A brain tumor, we reasoned. All of his symptoms matched.

Twenty minutes after the third seizure, he jumped into the car without help, and took his final trip to the vet.

Murphy is gone now.
And there's something about the unconditional love he had offered me in such a short time that felt like a solid, unwavering force. As if I could no wrong. It cannot be compared to human friends, as wonderful as they may be. In my life, Murphy has been much more than a sweet dog... he was my gale wind showing us all how to live a new, beautiful day each morning.

I'll never forget Murphy. He's probably watching us from a little river somewhere, wading in water with jewelry and rawhide aplenty.

Tuesday, October 5, 2010

5 lb Gone, til November

I just bought really cool plates at anthropologie yesterday that look like a tree stump's annual rings that measure it's age. I got an oven mitt and matching potholder too. They're pretty sharp looking in a lime green, cream, and blue pattern. They're very anthropologie, with that modern, sugary sweet country flavor to them that looks good in modern or vintage spaces alike.

I'm not really a spender, I do not hoard anything at all (I'm what my mom would call a "thrower") and I definitely don't have my own place to use them in.

Today I started my day off writing my usual Designer Pages blogpost piece after having almost finished it last evening. This morning a major internet mishap took place right when I was almost finished, so I jetted to the Caribou near downtown St. Cloud with what some might consider an "artsy, disheveled" look - which was actually just the outward appearance of my stress balling up inside - with mismatched cropped khakis and a pair of adidas sandals with windy t-shirt and cycling sunglasses on. Needless to say, I got it done and apologized for the tardiness.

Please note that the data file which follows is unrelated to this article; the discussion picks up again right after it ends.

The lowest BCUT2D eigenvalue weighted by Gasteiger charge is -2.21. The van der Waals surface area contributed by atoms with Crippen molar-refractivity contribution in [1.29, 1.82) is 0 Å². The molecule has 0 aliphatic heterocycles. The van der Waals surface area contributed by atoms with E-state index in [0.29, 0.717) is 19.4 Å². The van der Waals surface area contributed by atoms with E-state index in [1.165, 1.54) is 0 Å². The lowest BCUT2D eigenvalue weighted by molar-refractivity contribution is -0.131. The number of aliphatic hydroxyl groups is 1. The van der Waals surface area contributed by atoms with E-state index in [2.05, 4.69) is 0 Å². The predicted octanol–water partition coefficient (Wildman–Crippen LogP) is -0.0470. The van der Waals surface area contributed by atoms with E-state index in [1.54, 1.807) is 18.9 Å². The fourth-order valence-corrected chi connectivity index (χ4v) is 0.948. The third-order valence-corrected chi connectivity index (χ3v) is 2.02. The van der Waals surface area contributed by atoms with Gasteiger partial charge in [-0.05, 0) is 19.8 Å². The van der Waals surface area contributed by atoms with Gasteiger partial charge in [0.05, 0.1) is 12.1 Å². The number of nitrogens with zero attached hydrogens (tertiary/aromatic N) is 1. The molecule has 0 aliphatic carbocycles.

It's weird. Sometimes I feel like my entire life comes together. It feels like it's one big design - all orderly, thought out and fluid from one minute to the next - even when it throws me off track and puts me on a new one. It just constantly exudes this grounded feel to me and other around me, even when the truth is - there's nothing secure about it.

Life has permission to take me from one place to another, leading me from one job into the next, and allows insightful words of people, both random and beloved, to affect my path as they weave in and out of my daily life.

Other times, like now, I feel like I just buy cute designed oven mitts for an oven I don't have... and go even further to convince myself that eight tree plates are practical. There's no design to that. In fact, it makes little to no sense. Doesn't even fit into what feels like my lifelong suitcase.